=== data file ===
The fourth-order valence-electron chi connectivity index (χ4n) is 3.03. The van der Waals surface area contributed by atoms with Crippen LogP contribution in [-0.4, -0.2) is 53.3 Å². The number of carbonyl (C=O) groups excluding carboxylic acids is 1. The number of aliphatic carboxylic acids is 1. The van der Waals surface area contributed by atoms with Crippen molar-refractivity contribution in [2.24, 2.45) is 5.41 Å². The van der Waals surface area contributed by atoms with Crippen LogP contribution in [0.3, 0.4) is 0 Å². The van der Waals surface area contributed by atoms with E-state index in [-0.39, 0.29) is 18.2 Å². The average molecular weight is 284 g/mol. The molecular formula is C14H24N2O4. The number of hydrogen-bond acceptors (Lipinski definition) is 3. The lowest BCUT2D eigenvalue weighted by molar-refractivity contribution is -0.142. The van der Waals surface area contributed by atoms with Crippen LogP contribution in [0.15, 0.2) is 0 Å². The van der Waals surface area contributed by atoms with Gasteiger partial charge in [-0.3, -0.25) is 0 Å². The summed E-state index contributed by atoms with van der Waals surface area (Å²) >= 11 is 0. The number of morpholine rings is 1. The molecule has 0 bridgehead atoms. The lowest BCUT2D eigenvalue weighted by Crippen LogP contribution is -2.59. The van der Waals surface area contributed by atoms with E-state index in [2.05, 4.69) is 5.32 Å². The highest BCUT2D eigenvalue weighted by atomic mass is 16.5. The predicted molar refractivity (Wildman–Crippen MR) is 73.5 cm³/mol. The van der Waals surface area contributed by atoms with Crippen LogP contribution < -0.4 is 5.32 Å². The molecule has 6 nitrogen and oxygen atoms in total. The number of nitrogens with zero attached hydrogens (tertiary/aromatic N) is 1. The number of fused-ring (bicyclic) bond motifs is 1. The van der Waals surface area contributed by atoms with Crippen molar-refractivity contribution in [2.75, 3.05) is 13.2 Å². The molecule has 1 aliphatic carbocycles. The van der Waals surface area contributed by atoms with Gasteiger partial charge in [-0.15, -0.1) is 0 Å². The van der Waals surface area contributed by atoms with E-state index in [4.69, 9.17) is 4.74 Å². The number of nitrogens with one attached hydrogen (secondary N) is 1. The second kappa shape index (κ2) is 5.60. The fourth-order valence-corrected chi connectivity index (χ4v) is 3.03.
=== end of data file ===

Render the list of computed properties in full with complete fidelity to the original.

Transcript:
The fourth-order valence-electron chi connectivity index (χ4n) is 3.03. The van der Waals surface area contributed by atoms with Crippen LogP contribution in [-0.4, -0.2) is 53.3 Å². The number of carbonyl (C=O) groups excluding carboxylic acids is 1. The number of aliphatic carboxylic acids is 1. The van der Waals surface area contributed by atoms with Crippen molar-refractivity contribution in [2.24, 2.45) is 5.41 Å². The van der Waals surface area contributed by atoms with Crippen LogP contribution in [0.3, 0.4) is 0 Å². The van der Waals surface area contributed by atoms with E-state index in [-0.39, 0.29) is 18.2 Å². The average molecular weight is 284 g/mol. The molecular formula is C14H24N2O4. The number of hydrogen-bond acceptors (Lipinski definition) is 3. The lowest BCUT2D eigenvalue weighted by molar-refractivity contribution is -0.142. The van der Waals surface area contributed by atoms with Crippen LogP contribution in [0.15, 0.2) is 0 Å². The van der Waals surface area contributed by atoms with Gasteiger partial charge in [-0.3, -0.25) is 0 Å². The summed E-state index contributed by atoms with van der Waals surface area (Å²) >= 11 is 0. The number of morpholine rings is 1. The molecule has 0 bridgehead atoms. The lowest BCUT2D eigenvalue weighted by Crippen LogP contribution is -2.59. The van der Waals surface area contributed by atoms with E-state index in [2.05, 4.69) is 5.32 Å². The highest BCUT2D eigenvalue weighted by atomic mass is 16.5. The predicted molar refractivity (Wildman–Crippen MR) is 73.5 cm³/mol. The van der Waals surface area contributed by atoms with Crippen LogP contribution < -0.4 is 5.32 Å². The molecule has 6 nitrogen and oxygen atoms in total. The number of nitrogens with zero attached hydrogens (tertiary/aromatic N) is 1. The number of fused-ring (bicyclic) bond motifs is 1. The van der Waals surface area contributed by atoms with Crippen molar-refractivity contribution in [2.75, 3.05) is 13.2 Å². The molecule has 1 aliphatic carbocycles. The van der Waals surface area contributed by atoms with Gasteiger partial charge in [-0.15, -0.1) is 0 Å². The van der Waals surface area contributed by atoms with E-state index in [4.69, 9.17) is 4.74 Å². The number of nitrogens with one attached hydrogen (secondary N) is 1. The second kappa shape index (κ2) is 5.60. The fourth-order valence-corrected chi connectivity index (χ4v) is 3.03.